so we can re-examine it again next year, then we re-appoint and pay a new
committee sharing the wealth while ignoring the problems and the public. I can't
ignore this. I think its time we get some real help and see if the media is willing to
look into this.
4 Pleasant St.
PO Box 226
N. Billerica, MA 01862-0226
Joe Dunbar's StoryMoney Madness costs Father his children and lands him in debtor's prison.
To all those who don't think this can happen, I assure you it does, because it happened to me and I'm here to share my money nightmare.
My wife and I had been fighting over her drinking and how it was harming our young children. She had recently been arrested for a 2nd DWI with our kids in the car and her future wasn't looking any better. We tried getting her into several rehab centers, but she persisted to drink and lie about her whereabouts. Finally enough was enough and I threatened to leave her stating she would never see our children or me again and off we went. Me to my folks for the week of Thanksgiving where our kids and I had some peaceful fun. Her to our Cty. court house to file for divorce and get a restraining order that gave her custody of our kids and my house.
The next week we were all in court as ordered and each told our tales, she stated I was cruel and abusive, and I stated I left to protect our kids from her repeated drinking and drunk driving. The Judge granted me full custody of our kids, my house and ordered her away from us and into a 30-day alcohol rehab center. The Judge also appointed a Guardian ad litem, or GAL (for our children) stating it would cost a few thousand dollars.
I quickly learned what a GAL was, noting they investigate both sides in an effort to aid the judge by making a custody recommendation. Supposedly GALs are to work for the best interests of the children, supposedly....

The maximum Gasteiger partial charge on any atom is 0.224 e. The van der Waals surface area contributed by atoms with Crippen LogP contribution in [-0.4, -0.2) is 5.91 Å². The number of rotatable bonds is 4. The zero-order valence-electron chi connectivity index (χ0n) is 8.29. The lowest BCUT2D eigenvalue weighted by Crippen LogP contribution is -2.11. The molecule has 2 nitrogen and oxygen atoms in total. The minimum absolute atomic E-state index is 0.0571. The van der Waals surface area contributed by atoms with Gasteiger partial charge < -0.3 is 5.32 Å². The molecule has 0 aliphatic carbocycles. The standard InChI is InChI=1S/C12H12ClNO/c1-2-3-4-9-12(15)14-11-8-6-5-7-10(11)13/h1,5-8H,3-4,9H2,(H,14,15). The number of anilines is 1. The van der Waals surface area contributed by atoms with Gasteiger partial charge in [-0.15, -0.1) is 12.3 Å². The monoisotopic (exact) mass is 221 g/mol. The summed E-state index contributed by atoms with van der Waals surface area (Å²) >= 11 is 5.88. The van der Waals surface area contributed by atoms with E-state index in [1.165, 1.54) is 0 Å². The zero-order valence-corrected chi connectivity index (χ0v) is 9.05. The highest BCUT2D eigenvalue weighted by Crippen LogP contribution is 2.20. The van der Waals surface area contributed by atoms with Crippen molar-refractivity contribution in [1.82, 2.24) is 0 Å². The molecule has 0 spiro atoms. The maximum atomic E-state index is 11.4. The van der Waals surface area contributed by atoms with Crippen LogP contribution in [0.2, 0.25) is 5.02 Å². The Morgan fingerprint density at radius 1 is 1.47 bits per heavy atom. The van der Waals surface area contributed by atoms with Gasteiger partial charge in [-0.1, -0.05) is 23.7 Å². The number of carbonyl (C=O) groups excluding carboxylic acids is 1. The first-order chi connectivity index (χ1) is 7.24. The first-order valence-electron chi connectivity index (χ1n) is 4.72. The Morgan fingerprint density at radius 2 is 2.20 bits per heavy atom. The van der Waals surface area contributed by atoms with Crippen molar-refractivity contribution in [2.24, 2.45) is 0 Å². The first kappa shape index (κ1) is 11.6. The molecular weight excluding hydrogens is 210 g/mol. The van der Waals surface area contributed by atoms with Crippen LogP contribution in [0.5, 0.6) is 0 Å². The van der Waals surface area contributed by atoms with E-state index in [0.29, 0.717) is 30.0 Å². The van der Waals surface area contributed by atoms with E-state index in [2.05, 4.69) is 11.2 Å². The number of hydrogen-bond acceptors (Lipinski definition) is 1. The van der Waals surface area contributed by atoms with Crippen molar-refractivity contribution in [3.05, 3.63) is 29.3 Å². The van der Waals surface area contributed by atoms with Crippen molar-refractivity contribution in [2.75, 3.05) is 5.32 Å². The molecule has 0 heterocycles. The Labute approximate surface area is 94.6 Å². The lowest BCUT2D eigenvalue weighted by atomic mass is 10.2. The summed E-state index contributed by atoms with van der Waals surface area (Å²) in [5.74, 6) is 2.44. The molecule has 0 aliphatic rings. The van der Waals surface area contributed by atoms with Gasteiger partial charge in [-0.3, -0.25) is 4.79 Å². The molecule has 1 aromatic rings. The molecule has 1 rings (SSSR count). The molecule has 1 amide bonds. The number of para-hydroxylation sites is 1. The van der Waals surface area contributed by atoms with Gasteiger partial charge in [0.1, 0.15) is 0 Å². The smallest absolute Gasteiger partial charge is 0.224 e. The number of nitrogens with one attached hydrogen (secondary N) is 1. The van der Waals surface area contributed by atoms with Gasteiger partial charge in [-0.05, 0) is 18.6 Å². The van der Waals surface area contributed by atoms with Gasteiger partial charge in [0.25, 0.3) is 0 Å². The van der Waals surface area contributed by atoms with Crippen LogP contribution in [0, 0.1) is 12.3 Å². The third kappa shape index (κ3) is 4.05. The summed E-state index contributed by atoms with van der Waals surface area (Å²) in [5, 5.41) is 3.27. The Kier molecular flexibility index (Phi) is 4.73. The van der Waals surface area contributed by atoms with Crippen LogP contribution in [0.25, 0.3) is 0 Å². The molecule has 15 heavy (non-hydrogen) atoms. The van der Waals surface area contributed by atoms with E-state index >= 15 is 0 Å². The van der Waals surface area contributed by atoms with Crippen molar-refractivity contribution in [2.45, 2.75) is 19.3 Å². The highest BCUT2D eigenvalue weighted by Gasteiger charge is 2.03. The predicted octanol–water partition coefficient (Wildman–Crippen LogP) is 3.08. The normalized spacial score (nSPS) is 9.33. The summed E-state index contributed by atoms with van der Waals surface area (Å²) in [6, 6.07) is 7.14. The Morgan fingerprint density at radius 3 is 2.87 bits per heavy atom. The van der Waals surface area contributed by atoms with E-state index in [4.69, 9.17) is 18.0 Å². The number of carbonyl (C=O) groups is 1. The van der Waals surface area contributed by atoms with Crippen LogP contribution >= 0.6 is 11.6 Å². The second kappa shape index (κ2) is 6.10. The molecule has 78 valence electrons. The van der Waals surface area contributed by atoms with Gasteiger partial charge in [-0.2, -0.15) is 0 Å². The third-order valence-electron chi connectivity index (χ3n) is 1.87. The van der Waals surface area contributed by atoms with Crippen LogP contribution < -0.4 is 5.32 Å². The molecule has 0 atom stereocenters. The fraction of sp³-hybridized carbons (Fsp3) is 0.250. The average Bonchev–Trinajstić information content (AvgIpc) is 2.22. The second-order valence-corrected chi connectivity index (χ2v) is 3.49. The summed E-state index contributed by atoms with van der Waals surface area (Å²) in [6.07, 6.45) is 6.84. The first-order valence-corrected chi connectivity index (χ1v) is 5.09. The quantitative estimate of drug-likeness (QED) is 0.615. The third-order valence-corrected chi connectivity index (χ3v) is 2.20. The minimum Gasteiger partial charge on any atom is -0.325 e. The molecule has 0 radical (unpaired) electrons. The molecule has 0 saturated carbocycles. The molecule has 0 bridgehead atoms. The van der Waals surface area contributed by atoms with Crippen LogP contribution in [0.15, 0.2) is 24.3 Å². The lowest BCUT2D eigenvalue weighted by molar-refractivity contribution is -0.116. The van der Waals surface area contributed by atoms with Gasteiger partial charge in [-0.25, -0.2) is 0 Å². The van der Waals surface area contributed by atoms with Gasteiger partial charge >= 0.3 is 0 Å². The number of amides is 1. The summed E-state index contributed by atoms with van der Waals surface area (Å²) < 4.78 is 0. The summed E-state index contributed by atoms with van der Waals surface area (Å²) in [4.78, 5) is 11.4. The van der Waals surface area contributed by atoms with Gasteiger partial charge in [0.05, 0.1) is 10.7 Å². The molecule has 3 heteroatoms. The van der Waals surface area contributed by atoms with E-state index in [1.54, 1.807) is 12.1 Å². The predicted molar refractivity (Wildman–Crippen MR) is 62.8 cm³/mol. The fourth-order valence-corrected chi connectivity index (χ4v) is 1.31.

The first thing our GAL did was make me sign a fee agreement. Wanting to start off on the right foot with her I complied and did as she asked. She then interviewed me for a few hours, and then my wife. She called some of our friends and family, and visited our kids to see how we each interacted with them. She was very pleasant and everything seemed to be going good. The GAL then submitted her written report to the court which recommended keeping custody of our kids with me. This was a big relief but she was asked to prepare another report. She made more calls, talked with a few others, and had a new report ready the following month. This second report also recommended keeping custody of our kids with me.
My uncertainty turned to confidence realizing I had TWO favorable reports from the GAL on top of the first Judge who granted me custody and DSS who also supported me. DSS investigated due to a 51A report filed when my wife was arrested with our kids. For a divorce that I didn't want, everything was going fine or so I thought until I got the GAL's bill.
The GAL didn't hear the part where the Judge said it would cost a few thousand dollars because she billed me over $10,000. I didn't like this and said she was wrong. I went back to the judge asking for help and to stop her costly services. The judge was also a bit surprised, and didn't know quite what to do and asked what I could do. She then ordered me to pay three thousand more (as I prev. paid) and to discuss the rest at our trial. The judge also asked the GAL to write one more final report.
Nothing really changed over the next two months, except for the GAL's outlook on me not wanting to pay her bill. She kept after me and made me out to be a bad guy that doesn't honor his agreement. She wrote her third custody report and this time it was different. The GAL now favored a rehabilitated mother with less than six months from her last reported drink. Prev. the GAL covered how the mother suffered from severe eating and drinking disorders, her mother was divorced 4x, fathers were physically & sexually abusive, major depression and mental illness (collecting full SSDI) and other ailments that the GAL stated she should focus on healing. Now the GAL is saying she is all healed and rehabilitated and ready to resume full care of a 4-yr-old and 2-yr-old twins? Nobody in their right mind would offer such a recommendation for such a troubled parent.